The Drama Desk recognized the work of orchestrators long before the Tony Awards took up the cause. This year they have inexplicably eliminated the category. Please sign this petition (and join this Facebook group) to add your voice to the symphony of people asking the Drama Desk to reverse their decision.
The songs of Stephen Sondheim represent such an ideal marriage of lyrics and music that it is hard to imagine these elements divorced. Still, on its own, Mr. Sondheim’s music is as rich, intricate and ingenious as music can be.
Yesterday I dove deep into Spotify’s Dionne Warwick collection to discover she did an album of showtunes. It’s fantastic. Here’s “One Hand, One Heart” from Dionne Warwick On Stage and At The Movies. You’ll note that I actually bought the MP3 to share with you because I know you don’t all have Spotify and I love each and every one of you. And also I love Dionne.
No More/Being Alive - Martin Smith - Handful of Keys
Martin Smith was an incredibly talented actor-singer-composer, who was with us a brief time in the West End. He played many lead parts from Phantom, March of the Falsettos, City of Angels, Bitter Sweet and Swell Party. I’m glad to have been able to count him as a friend.
Martin was also a talented composer and pianist and he recorded Handful of Keys, shortly before his death.
Carol Burnett and Julie Andrews: “A Boy Like That / I Had A Love” from West Side Story
Julie and Carol at Carnegie Hall featured a massive medley of showtunes the spanned the turn of the century through 1962, when their concert took place. Most of the songs included just get a snipped. This is the only piece, the finale, where they sing an entire song. What’s amazing to me about it is that Carol starts it a little jokey, but they quickly get swept up in the drama of the song and do a really credible job with it.
The newly remastered digital issue of the album is spectacular. The sound might almost be too good - you can tell which bits were recorded live and which were later re-recorded in the studio. (Most of the singing comes from the studio, with pretty much only the banter captured live.)
Wait, so you're going to try to get tickets on July 29th and have a meet up?
Yes - the first Sunday of the run, we’re going to have an all-day line-waiting, park-picnicking, Sondheim-sing-a-long-ing awesome day that culminates in us all seeing Into the Woods today. Everyone should come. EVERYONE.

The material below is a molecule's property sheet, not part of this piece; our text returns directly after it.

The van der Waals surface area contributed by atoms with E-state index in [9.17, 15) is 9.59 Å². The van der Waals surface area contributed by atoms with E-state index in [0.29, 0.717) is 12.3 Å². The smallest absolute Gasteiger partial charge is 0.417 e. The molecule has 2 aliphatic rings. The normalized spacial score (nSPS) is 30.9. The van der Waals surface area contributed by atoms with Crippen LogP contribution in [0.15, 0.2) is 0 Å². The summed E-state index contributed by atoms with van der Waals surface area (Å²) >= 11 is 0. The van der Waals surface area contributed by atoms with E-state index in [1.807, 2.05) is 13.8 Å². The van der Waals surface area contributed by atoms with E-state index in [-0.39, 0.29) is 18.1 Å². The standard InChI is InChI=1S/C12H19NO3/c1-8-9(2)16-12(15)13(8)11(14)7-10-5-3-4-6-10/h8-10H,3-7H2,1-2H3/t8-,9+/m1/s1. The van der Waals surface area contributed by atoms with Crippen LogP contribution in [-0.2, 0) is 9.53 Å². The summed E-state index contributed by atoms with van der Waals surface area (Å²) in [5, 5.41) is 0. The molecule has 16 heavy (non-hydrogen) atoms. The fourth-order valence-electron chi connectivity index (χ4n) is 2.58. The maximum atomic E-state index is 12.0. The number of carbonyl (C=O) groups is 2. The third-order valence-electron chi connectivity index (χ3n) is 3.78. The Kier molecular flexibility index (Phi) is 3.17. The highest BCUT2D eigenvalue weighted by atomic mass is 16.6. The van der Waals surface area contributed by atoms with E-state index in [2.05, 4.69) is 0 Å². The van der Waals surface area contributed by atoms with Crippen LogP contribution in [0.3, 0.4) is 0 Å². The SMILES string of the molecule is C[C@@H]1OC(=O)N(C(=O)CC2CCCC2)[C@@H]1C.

Steve Sondheim had been an early mentor of ours, almost from the time we were in New York. He came to Sap of Life and thought we were very promising. He said he would meet with us, so we played him some stuff, and he gave us some first-class criticism. He’s always been very generous that way with younger writers. So, I had a contact with him, and I was even a rehearsal pianist for his disaster, Anyone Can Whistle. I knew him well, and Hal Prince was another champion of our work. And Steve always remarked that our styles were very similar, our approach to things. In fact, there’s a song in Anyone Can Whistle called “A Parade In Town.” When he wrote it, he called me up and said, “I love that song in Sap of Life, ‘Watching the Big Parade,’ and I want to make sure you don’t think I stole it.” So he played me the song, and I said, “Thanks for the compliment, but it’s a completely different song.”
Anyway, that’s the kind of relationship we had. So, when they were out of town with Company, I had moved out to LA by then and was mainly doing film scoring. I got married to Talia and the day before our wedding, Hal called out of the blue and said, “Listen, we’re in Boston with Company, and the big dance number has music we don’t like for it. It doesn’t sound like Steve wrote it. Would you come to Boston? We’ll fly you here to work on a piece of dance music.” I said, “We’re getting married in less than twenty-four hours!” “That’s great,” he said, “Get married, and you and your wife will get a honeymoon in Boston!”
So we got married and got on the plane, and it was hardly a honeymoon because Talia got bronchitis. So she was in the hotel room, and I was working 8, 10, 12 hours a day, locked in a rehearsal room with Donna McKechnie and Michael Bennett working on Tick Tock.
Another little side line is that socially, I was very friendly with Hal and his wife Judy. They were always trying to fix me up, and I was one of the models for Bobby! So it kind of threw them when they were out of town with this show and suddenly I show up married!
”—David Shire, on how he came to write “Tick Tock” for Company, from a February, 2001 interview on FynsworthAlley.com.
“This is one of those overview questions that is foolish to answer. Art, even popular art, doesn’t “head” in any given direction - only in hindsight does it seem to have, and then only for academics.”—Stephen Sondheim, in response to the question “Where do you think the Broadway musical is heading?” in a September, 2000 interview on FynsworthAlley.com.
Sondheim has spoken about his frustration in his early career that there was pressure to write lyrics with less specificity so the songs could more readily become radio hits. Specifically, he was criticized for the line “I’m a woman with children” in “Small World” by those who thought it would prevent male singers from covering the song. Sondheim refused to change it in the show, but suggested an alternate line reading for male singers, and what do you know? Johnny Mathis had a hit single with the song, charting at #20.